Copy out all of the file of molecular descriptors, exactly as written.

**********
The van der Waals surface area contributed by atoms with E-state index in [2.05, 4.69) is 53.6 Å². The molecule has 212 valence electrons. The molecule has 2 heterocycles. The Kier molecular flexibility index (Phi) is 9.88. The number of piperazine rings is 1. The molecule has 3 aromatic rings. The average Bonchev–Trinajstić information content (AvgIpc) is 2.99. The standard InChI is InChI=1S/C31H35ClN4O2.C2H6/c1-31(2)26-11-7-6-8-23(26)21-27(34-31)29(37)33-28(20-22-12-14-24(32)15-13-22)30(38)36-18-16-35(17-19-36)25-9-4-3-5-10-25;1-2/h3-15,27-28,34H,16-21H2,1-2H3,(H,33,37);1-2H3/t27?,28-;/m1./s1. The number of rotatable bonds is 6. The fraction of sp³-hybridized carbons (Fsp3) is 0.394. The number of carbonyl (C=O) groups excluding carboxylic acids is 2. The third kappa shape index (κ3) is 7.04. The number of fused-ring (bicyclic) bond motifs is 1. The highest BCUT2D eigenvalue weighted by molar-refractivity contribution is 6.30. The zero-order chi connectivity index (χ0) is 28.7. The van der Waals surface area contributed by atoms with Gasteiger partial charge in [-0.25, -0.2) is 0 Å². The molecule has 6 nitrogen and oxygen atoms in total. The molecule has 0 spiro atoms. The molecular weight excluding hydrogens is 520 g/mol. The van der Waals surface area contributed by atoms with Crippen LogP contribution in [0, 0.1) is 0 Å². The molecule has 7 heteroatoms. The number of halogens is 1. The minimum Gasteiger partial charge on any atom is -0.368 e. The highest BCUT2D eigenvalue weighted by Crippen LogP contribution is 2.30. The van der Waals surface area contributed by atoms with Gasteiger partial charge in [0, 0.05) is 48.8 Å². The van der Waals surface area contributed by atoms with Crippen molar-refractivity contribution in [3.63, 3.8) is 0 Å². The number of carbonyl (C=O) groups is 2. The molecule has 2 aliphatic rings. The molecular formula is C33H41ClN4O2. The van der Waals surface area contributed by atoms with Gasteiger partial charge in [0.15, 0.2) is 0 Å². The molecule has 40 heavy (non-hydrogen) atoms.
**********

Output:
The van der Waals surface area contributed by atoms with E-state index in [2.05, 4.69) is 53.6 Å². The molecule has 212 valence electrons. The molecule has 2 heterocycles. The Kier molecular flexibility index (Phi) is 9.88. The number of piperazine rings is 1. The molecule has 3 aromatic rings. The average Bonchev–Trinajstić information content (AvgIpc) is 2.99. The standard InChI is InChI=1S/C31H35ClN4O2.C2H6/c1-31(2)26-11-7-6-8-23(26)21-27(34-31)29(37)33-28(20-22-12-14-24(32)15-13-22)30(38)36-18-16-35(17-19-36)25-9-4-3-5-10-25;1-2/h3-15,27-28,34H,16-21H2,1-2H3,(H,33,37);1-2H3/t27?,28-;/m1./s1. The number of rotatable bonds is 6. The fraction of sp³-hybridized carbons (Fsp3) is 0.394. The number of carbonyl (C=O) groups excluding carboxylic acids is 2. The third kappa shape index (κ3) is 7.04. The number of fused-ring (bicyclic) bond motifs is 1. The highest BCUT2D eigenvalue weighted by molar-refractivity contribution is 6.30. The zero-order chi connectivity index (χ0) is 28.7. The van der Waals surface area contributed by atoms with Gasteiger partial charge in [-0.25, -0.2) is 0 Å². The molecule has 6 nitrogen and oxygen atoms in total. The molecule has 0 spiro atoms. The molecular weight excluding hydrogens is 520 g/mol. The van der Waals surface area contributed by atoms with Crippen LogP contribution in [0, 0.1) is 0 Å². The molecule has 7 heteroatoms. The number of halogens is 1. The minimum Gasteiger partial charge on any atom is -0.368 e. The highest BCUT2D eigenvalue weighted by Crippen LogP contribution is 2.30. The van der Waals surface area contributed by atoms with Gasteiger partial charge in [0, 0.05) is 48.8 Å². The van der Waals surface area contributed by atoms with Crippen molar-refractivity contribution in [3.63, 3.8) is 0 Å². The number of carbonyl (C=O) groups is 2. The molecule has 2 aliphatic rings. The molecular formula is C33H41ClN4O2. The van der Waals surface area contributed by atoms with Gasteiger partial charge in [0.15, 0.2) is 0 Å². The molecule has 40 heavy (non-hydrogen) atoms.